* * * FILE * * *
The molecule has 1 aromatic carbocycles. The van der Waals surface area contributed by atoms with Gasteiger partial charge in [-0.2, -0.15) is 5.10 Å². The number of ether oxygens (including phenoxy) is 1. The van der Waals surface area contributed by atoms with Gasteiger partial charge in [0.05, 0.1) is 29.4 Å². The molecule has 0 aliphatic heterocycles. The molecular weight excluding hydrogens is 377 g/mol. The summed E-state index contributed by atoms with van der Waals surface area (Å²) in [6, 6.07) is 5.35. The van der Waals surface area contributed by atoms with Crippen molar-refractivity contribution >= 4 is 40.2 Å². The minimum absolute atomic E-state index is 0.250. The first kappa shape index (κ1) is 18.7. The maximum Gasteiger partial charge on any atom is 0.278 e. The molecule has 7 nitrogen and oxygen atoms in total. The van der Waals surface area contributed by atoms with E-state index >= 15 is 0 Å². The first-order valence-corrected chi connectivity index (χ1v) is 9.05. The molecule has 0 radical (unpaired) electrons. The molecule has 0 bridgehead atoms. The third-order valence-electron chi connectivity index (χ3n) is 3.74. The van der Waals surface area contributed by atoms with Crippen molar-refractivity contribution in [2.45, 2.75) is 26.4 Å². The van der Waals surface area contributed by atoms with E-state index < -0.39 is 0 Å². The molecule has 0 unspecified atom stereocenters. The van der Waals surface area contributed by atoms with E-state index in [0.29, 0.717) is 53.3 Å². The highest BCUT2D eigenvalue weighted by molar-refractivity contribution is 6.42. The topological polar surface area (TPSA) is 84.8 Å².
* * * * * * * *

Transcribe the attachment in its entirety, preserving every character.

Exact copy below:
The molecule has 1 aromatic carbocycles. The van der Waals surface area contributed by atoms with Gasteiger partial charge in [-0.2, -0.15) is 5.10 Å². The number of ether oxygens (including phenoxy) is 1. The van der Waals surface area contributed by atoms with Gasteiger partial charge in [0.05, 0.1) is 29.4 Å². The molecule has 0 aliphatic heterocycles. The molecular weight excluding hydrogens is 377 g/mol. The summed E-state index contributed by atoms with van der Waals surface area (Å²) in [6, 6.07) is 5.35. The van der Waals surface area contributed by atoms with Crippen molar-refractivity contribution >= 4 is 40.2 Å². The minimum absolute atomic E-state index is 0.250. The first kappa shape index (κ1) is 18.7. The maximum Gasteiger partial charge on any atom is 0.278 e. The molecule has 7 nitrogen and oxygen atoms in total. The van der Waals surface area contributed by atoms with E-state index >= 15 is 0 Å². The first-order valence-corrected chi connectivity index (χ1v) is 9.05. The molecule has 0 radical (unpaired) electrons. The molecule has 0 bridgehead atoms. The third-order valence-electron chi connectivity index (χ3n) is 3.74. The van der Waals surface area contributed by atoms with Crippen molar-refractivity contribution in [2.45, 2.75) is 26.4 Å². The van der Waals surface area contributed by atoms with E-state index < -0.39 is 0 Å². The molecule has 0 unspecified atom stereocenters. The van der Waals surface area contributed by atoms with E-state index in [0.29, 0.717) is 53.3 Å². The highest BCUT2D eigenvalue weighted by molar-refractivity contribution is 6.42. The topological polar surface area (TPSA) is 84.8 Å².